Eventually they began to talk about other things, having run out of clues to think upon, ending up more on the times of old they had both known. Liz told him all she remembered about her previous life in the world they knew so well, all about being an orphan just a year before she died when her father was mysteriously murdered. Her mother had died in childbirth, leaving herself and her father to tend to and fend for themselves and the money they always seemed to have all on their own.

"We had gotten along well, living in a nice part of the city with servants, as well as more money than we would ever need. The money was Father's, gained through his business ventures, of which I knew next to nothing. I only knew that they were not exactly legitimate, but I would never have betrayed Father, my only living relative back then.

But when he had an argument with his business partner, things got worse. Suddenly he would not let me take the horses to town on my own, or leave the house without a servant with me. He began carrying his gun with him everywhere he went, and I noticed a great decline in his health. He ate next to nothing, and was constantly pale and edgy. Finally, one night, he did not come home. The police came to my door that night, and informed me of his murder. I grieved then... but I knew that it was the price he paid for the life he led. It sounds wicked of me to say so, I know... but I am not so cold. He knew the risks."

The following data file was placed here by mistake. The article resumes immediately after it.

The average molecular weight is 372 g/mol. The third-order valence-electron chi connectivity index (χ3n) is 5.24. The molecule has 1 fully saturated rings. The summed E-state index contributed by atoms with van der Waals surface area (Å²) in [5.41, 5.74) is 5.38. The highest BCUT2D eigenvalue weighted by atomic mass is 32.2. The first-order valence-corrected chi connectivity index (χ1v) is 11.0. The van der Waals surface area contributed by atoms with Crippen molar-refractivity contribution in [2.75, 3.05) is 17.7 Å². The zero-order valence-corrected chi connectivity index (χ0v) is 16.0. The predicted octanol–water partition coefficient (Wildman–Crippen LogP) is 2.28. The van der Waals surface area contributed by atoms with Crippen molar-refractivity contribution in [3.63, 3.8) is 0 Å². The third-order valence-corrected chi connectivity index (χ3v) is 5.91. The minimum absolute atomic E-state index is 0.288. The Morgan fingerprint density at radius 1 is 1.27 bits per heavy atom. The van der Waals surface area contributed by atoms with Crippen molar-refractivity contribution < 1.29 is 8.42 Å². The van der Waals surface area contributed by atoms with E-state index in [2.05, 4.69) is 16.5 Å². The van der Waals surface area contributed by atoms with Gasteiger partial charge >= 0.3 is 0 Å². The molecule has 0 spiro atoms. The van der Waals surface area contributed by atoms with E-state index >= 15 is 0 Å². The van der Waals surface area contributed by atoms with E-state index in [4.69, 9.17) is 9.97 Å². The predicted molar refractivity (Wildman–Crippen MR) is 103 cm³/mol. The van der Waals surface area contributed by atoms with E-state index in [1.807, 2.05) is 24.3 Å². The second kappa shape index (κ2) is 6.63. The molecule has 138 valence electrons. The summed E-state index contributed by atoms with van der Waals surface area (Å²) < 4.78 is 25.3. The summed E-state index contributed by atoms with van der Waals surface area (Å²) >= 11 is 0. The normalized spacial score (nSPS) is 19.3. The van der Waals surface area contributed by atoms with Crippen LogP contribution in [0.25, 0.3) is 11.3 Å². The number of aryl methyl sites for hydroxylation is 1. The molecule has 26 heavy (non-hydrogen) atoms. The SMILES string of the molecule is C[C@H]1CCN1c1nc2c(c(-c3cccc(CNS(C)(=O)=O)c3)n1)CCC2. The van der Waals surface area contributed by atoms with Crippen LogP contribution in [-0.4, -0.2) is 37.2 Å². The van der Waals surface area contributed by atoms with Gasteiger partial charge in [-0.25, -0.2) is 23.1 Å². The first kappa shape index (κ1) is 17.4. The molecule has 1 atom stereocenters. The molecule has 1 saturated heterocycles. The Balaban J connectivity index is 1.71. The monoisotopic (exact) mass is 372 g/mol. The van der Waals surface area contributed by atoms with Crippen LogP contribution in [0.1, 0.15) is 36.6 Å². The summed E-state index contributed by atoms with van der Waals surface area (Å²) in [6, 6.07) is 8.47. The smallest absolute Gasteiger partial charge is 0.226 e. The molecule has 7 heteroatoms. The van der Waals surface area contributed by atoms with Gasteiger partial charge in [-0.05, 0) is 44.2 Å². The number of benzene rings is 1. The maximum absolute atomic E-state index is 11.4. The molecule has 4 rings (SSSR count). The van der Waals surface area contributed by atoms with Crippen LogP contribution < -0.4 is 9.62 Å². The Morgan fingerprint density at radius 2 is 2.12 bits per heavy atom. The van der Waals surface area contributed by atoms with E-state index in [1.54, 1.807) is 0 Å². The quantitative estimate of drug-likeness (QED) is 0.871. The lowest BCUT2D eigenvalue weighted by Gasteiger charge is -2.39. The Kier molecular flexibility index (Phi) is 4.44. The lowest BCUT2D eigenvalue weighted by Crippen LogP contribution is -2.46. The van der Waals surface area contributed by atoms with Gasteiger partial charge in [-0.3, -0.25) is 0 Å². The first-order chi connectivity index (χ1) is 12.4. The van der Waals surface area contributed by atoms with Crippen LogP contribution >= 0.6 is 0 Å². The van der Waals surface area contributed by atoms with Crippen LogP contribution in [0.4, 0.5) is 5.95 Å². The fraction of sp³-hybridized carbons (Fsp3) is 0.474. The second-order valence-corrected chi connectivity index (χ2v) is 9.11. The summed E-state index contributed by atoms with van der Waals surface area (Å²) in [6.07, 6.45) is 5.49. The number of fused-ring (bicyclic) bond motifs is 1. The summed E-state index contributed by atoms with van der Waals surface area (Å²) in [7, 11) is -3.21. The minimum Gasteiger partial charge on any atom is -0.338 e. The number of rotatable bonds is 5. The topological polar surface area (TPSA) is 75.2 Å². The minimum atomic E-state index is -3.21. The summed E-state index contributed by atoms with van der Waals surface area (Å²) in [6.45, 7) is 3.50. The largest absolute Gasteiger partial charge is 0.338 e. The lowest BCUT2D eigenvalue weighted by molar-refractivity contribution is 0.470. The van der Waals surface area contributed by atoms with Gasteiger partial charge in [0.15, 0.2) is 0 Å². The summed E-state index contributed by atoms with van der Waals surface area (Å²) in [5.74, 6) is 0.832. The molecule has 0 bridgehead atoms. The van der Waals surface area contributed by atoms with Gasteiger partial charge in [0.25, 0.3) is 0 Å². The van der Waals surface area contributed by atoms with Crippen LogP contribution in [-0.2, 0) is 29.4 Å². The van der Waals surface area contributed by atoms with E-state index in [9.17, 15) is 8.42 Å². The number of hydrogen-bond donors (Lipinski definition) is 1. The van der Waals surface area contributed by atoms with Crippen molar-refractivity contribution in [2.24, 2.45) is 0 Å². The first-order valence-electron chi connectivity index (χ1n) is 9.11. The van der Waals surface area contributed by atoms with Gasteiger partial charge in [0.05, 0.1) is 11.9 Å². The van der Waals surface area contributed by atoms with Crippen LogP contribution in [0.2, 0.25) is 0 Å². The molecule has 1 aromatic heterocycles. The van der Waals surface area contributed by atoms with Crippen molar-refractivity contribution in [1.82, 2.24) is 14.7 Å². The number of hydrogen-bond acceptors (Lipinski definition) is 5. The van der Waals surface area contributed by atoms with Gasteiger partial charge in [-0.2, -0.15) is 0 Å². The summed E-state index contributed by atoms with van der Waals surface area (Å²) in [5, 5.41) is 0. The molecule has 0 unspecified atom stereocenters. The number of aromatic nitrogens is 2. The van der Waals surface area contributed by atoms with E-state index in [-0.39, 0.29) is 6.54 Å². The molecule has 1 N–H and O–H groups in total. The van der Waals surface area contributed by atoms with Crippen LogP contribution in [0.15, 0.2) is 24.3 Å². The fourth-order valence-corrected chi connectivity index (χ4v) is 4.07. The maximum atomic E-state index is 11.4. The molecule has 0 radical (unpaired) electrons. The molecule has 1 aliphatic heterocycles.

Liz ended with the wiping of another tear, looking at Holmes, waiting for his reaction. He sat very silently, but paid close attention.

"No, it is not wicked of you. You accepted the choices he had made for himself, and lived with them the same as he. No one would expect more than only what you could give."

Liz nodded once, noting that it must not be often that this man comforted anyone, but that he still managed to do so in a very effective way.

Holmes now had some more information that he could base his research on... that he could cross-check his theory on. He did indeed have that question in mind when the tarot reading had started a few hours earlier

Am I on the right track? he questioned himself again. Is Moriarty behind this now, just as I thought he was then?

"My memory does not serve too much more, I fear." Liz continued with a sigh. She had wracked it, but did not come up with much, although the details of her own death grew ever clearer at she talked of her father's lifestyle. "Wait, I... I recall something." It suddenly came to her, all at once, like someone had just pulled the plug.

"Take your time...."

"No, I have it! I remember why I was coming to see you, now, the day I died...." Liz's voice became slightly distant, as her mind once again travelled that now dusty road to her past. Holmes leaned forward intently. "I was coming to consult you! To ask you to personally investigate my father's murder. I was ready, then, to tell what few secrets I knew of his business and the events leading to his death... as well as all I knew of his partner. I was so close to your doorstep when they found me...."

"...And silenced you before you could share their secrets." Holmes finished.

Liz nodded. It all fit together, now....

On to Part 3!

Back to Part 1.